Jun 1, 1976

beta-Galactosidase from Bacillus stearothermophilus

Canadian Journal of Microbiology
R E Goodman, D M Pederson

Abstract

Several strains of thermophilic aerobic spore-forming bacilli synthesize beta-galactosidase (EC 3.2.1.23) constitutively. The constitutivity is apparently not the result of a temperature-sensitive repressor. The beta-galactosidase from one strain, investigated in cell-free extracts, has a pH optimum between 6.0 and 6.4 and a very sharp pH dependence on the acid side of its optimum. The optimum temperature for this enzyme is 65 degrees C and the Arrhenius activation energy is about 24 kcal/mol below 47 degrees C and 16 kcal/mol above that temperature. At 55 degrees C the Km is 0.11 M for lactose and 9.8 X 10(-3) M for 9-nitrophenyl-beta-D-galactopyranoside. The enzyme is strongly product-inhibited by galactose (Ki equals 2.5 X 10(-3) M). It is relatively stable at 50 degrees C, losing only half of its activity after 20 days at this temperature. At 60 degrees C more than 60% of the activity is lost in 10 min. However, the enzyme is protected somewhat against thermal inactivation by protein, and in the presence of 4 mg/ml of bovine serum albumin the enzyme is only 18% inactivated in 10 min at 60 degrees C. Its molecular weight, estimated by disc gel electrophoresis, is 215 000.

  • References
  • Citations9

References

  • We're still populating references for this paper, please check back later.

Mentioned in this Paper

Galactose Measurement
GLB1
Transcription Repressor/Corepressor
Aerobiosis
Spores, Bacterial
ALB
Reproduction Spores
Galactose
Electrophoresis, Disc
Hydrolase

About this Paper

Trending Feeds

COVID-19

Coronaviruses encompass a large family of viruses that cause the common cold as well as more serious diseases, such as the ongoing outbreak of coronavirus disease 2019 (COVID-19; formally known as 2019-nCoV). Coronaviruses can spread from animals to humans; symptoms include fever, cough, shortness of breath, and breathing difficulties; in more severe cases, infection can lead to death. This feed covers recent research on COVID-19.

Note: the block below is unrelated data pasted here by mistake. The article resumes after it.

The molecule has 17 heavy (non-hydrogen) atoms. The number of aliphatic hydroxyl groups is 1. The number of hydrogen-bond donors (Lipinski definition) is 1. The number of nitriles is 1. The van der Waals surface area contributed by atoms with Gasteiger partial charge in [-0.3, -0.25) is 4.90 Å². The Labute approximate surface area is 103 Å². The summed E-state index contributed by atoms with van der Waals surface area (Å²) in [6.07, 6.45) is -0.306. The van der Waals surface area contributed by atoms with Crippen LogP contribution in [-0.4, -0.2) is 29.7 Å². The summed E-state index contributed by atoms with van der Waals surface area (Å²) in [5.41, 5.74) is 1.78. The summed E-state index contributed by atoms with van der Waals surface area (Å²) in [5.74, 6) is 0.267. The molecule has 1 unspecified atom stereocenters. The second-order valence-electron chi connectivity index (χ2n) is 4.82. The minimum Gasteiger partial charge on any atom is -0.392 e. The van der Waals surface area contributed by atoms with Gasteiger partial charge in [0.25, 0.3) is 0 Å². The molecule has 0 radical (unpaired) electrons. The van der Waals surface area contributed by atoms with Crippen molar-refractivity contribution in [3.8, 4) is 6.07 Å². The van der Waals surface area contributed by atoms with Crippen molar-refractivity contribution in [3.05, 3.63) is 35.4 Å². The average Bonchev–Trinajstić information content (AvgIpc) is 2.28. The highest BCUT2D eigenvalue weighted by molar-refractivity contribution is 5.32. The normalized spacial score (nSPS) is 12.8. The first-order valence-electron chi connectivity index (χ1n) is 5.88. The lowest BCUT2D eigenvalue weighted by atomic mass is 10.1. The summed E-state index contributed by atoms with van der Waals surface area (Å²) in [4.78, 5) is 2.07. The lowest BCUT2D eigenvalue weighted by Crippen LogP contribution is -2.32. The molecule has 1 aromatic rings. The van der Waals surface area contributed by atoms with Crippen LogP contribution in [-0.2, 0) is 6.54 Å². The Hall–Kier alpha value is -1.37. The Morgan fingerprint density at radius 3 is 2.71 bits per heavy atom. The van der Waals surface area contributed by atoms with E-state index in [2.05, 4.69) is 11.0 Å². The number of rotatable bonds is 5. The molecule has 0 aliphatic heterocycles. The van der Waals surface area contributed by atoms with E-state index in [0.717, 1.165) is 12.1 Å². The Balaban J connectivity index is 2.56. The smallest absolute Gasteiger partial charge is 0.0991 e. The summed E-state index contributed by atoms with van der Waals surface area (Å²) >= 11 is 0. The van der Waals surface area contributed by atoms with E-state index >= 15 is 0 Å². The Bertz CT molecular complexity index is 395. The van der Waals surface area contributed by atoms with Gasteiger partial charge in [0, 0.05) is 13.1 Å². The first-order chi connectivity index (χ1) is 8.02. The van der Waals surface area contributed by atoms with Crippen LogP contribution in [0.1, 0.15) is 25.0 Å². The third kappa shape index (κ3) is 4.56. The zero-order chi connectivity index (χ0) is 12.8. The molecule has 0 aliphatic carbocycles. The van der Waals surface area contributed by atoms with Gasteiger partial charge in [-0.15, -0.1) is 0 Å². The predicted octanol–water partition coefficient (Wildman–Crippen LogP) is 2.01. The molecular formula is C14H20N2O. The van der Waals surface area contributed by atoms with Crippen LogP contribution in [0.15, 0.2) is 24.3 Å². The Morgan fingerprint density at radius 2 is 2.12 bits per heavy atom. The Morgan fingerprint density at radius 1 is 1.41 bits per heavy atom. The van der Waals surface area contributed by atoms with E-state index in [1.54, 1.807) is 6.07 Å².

Bone Marrow Neoplasms

Bone Marrow Neoplasms are cancers that occur in the bone marrow. Discover the latest research on Bone Marrow Neoplasms here.

IGA Glomerulonephritis

IgA glomerulonephritis is a chronic form of glomerulonephritis characterized by deposits of predominantly Iimmunoglobin A in the mesangial area. Discover the latest research on IgA glomerulonephritis here.

Cryogenic Electron Microscopy

Cryogenic electron microscopy (Cryo-EM) allows the determination of biological macromolecules and their assemblies at a near-atomic resolution. Here is the latest research.

STING Receptor Agonists

Stimulator of IFN genes (STING) are a group of transmembrane proteins that are involved in the induction of type I interferon that is important in the innate immune response. The stimulation of STING has been an active area of research in the treatment of cancer and infectious diseases. Here is the latest research on STING receptor agonists.

LRRK2 & Immunity During Infection

Mutations in the LRRK2 gene are a risk-factor for developing Parkinson’s disease. However, LRRK2 has been shown to function as a central regulator of vesicular trafficking, infection, immunity, and inflammation. Here is the latest research on the role of this kinase on immunity during infection.

Antiphospholipid Syndrome

Antiphospholipid syndrome or antiphospholipid antibody syndrome (APS or APLS), is an autoimmune, hypercoagulable state caused by the presence of antibodies directed against phospholipids.

Meningococcal Myelitis

Meningococcal myelitis is characterized by inflammation and myelin damage to the meninges and spinal cord. Discover the latest research on meningococcal myelitis here.

Alzheimer's Disease: MS4A

Variants within membrane-spanning 4-domains subfamily A (MS4A) gene cluster have recently been implicated in Alzheimer's disease by recent genome-wide association studies. Here is the latest research.